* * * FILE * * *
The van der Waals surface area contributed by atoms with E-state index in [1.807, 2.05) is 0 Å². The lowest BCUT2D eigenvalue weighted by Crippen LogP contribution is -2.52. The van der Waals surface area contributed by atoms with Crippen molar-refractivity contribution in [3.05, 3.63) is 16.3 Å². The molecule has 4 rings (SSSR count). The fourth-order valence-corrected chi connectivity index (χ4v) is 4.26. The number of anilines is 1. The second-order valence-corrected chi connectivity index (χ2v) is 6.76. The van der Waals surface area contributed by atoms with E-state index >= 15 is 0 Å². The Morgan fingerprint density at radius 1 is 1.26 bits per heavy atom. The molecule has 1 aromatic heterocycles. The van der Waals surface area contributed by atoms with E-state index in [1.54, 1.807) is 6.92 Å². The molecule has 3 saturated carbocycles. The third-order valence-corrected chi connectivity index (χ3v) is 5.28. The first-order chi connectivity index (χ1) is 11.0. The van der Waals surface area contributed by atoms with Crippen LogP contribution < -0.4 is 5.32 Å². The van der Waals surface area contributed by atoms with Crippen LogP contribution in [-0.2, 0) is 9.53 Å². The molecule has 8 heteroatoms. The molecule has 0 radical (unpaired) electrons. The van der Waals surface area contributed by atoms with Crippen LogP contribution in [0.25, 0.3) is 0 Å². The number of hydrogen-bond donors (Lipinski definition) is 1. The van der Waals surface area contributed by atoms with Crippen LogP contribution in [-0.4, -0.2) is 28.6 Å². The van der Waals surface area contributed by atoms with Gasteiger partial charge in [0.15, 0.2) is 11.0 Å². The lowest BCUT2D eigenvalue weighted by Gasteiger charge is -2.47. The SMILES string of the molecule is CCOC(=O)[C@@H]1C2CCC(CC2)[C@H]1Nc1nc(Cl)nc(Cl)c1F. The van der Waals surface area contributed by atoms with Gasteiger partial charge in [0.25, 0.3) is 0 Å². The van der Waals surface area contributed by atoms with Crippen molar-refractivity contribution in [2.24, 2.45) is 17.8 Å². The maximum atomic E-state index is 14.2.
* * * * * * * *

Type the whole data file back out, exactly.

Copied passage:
The van der Waals surface area contributed by atoms with E-state index in [1.807, 2.05) is 0 Å². The lowest BCUT2D eigenvalue weighted by Crippen LogP contribution is -2.52. The van der Waals surface area contributed by atoms with Crippen molar-refractivity contribution in [3.05, 3.63) is 16.3 Å². The molecule has 4 rings (SSSR count). The fourth-order valence-corrected chi connectivity index (χ4v) is 4.26. The number of anilines is 1. The second-order valence-corrected chi connectivity index (χ2v) is 6.76. The van der Waals surface area contributed by atoms with E-state index >= 15 is 0 Å². The Morgan fingerprint density at radius 1 is 1.26 bits per heavy atom. The molecule has 1 aromatic heterocycles. The van der Waals surface area contributed by atoms with E-state index in [1.54, 1.807) is 6.92 Å². The molecule has 3 saturated carbocycles. The third-order valence-corrected chi connectivity index (χ3v) is 5.28. The first-order chi connectivity index (χ1) is 11.0. The van der Waals surface area contributed by atoms with Crippen LogP contribution < -0.4 is 5.32 Å². The van der Waals surface area contributed by atoms with Crippen LogP contribution in [-0.2, 0) is 9.53 Å². The molecule has 8 heteroatoms. The molecule has 0 radical (unpaired) electrons. The van der Waals surface area contributed by atoms with Crippen LogP contribution in [0.25, 0.3) is 0 Å². The number of hydrogen-bond donors (Lipinski definition) is 1. The van der Waals surface area contributed by atoms with Crippen LogP contribution in [-0.4, -0.2) is 28.6 Å². The van der Waals surface area contributed by atoms with Gasteiger partial charge in [0.15, 0.2) is 11.0 Å². The lowest BCUT2D eigenvalue weighted by Gasteiger charge is -2.47. The SMILES string of the molecule is CCOC(=O)[C@@H]1C2CCC(CC2)[C@H]1Nc1nc(Cl)nc(Cl)c1F. The van der Waals surface area contributed by atoms with Gasteiger partial charge in [0.25, 0.3) is 0 Å². The van der Waals surface area contributed by atoms with Crippen molar-refractivity contribution in [2.24, 2.45) is 17.8 Å². The maximum atomic E-state index is 14.2.